The United States Environmental Protection Agency (EPA) is constantly striving to ensure businesses, big or small, are keeping our environment safe. They accomplish this through new regulations and initiatives. One such initiative is titled “Reducing Risks of Accidental Releases at Industrial and Chemical Facilities.” In 2022 alone, the EPA concluded 3 judicial actions, 145 administration penalty actions, and 18 administrative compliance orders. Through an increase in on-site inspections, the agency plans to continue cracking down on reducing risks of accidental releases in the years to come.
What is the EPA inspecting for?
During these on-site inspections, EPA inspectors are determining whether a facility using hazardous chemicals has conducted a hazard analysis. This check is to ensure compliance with both the Risk Management Program (RMP) and General Duty Clause (GDC) under the Clean Air Act (CAA Section 112(r)). While the Risk Management Program is only applicable to facilities that use hazardous chemicals in a process above a threshold quantity, the General Duty Clause applies to any facility using regulated chemicals, regardless of the quantity of chemical involved.
What chemicals are considered hazardous or regulated?
A full list of regulated substances can be found in the following link: https://www.epa.gov/rmp/list-regulated-substances-under-risk-management-program-program.
While the full list of regulated substances contains hazardous chemicals common to several industries, ammonia used in refrigeration is often overlooked. Under the General Duty Clause, even an ammonia refrigeration system under the threshold quantity of 10,000 pounds requires a hazard review.
What constitutes completing a hazard review?
To satisfy a hazard review, facilities need to identify hazards that may result from accidental releases through an appropriate hazard assessment technique, design and maintain a safe facility, take necessary precautions to prevent accidental releases, and minimize the consequences of accidental releases that do occur. Appropriate hazard assessment techniques include What-If, Checklist, What-If/Checklist Hybrid, Hazard and Operability Study (HAZOP), Failure Mode and Effects Analysis (FMEA), Fault Tree Analysis (FTA), or an equivalent methodology. All components of the hazard review need to be recorded and maintained for review by an EPA inspector.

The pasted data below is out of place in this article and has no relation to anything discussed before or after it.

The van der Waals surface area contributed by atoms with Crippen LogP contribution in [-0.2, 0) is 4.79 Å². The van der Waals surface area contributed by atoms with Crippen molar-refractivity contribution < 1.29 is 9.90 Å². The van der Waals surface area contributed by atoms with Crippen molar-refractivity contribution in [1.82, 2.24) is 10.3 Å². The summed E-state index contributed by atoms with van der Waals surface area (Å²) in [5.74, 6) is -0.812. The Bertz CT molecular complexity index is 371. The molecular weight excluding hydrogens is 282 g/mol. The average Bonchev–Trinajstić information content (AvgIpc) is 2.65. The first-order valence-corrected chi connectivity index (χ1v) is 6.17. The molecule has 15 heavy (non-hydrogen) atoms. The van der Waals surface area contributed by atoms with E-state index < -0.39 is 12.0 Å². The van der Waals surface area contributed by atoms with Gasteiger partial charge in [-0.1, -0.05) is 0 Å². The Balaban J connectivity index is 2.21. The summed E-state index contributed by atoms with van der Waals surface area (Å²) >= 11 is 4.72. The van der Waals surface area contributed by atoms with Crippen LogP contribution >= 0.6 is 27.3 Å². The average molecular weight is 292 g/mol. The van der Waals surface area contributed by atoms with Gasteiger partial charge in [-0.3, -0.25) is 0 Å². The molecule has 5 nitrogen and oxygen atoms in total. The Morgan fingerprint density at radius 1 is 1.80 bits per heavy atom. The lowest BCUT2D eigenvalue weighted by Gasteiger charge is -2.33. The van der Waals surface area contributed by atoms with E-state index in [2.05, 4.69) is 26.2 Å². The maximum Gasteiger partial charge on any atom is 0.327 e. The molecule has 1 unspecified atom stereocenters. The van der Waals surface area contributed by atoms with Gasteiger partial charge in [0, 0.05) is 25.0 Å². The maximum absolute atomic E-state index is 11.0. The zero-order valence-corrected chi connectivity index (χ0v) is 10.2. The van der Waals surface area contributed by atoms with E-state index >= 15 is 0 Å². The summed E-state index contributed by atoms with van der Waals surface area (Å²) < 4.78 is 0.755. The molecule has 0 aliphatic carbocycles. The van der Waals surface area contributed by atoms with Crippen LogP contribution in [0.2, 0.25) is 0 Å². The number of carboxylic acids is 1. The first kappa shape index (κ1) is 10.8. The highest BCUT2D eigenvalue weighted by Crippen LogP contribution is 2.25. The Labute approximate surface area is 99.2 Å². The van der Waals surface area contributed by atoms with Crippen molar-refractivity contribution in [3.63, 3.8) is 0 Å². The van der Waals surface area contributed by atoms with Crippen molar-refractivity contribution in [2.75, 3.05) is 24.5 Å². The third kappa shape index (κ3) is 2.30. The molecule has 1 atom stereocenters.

What can I do to be prepared?
If you believe your facility needs to conduct a hazard review for any regulated chemicals, or you would like a second opinion if your facility needs one, Conversion Technology, Inc. (CTI) can provide consulting assistance to ensure that your facility is ready for a surprise EPA inspection. CTI has had over 30 years of experience working with industrial facilities to assist with process hazard analyses and risk management plans. This includes determining facility applicability to the RMP and GDC, leading hazard analysis (primarily HAZOPs or What-If/Checklist Hybrids), and documenting all necessary components of a hazard review across various industries. We will be happy to assist you with whatever consulting services you are in need of.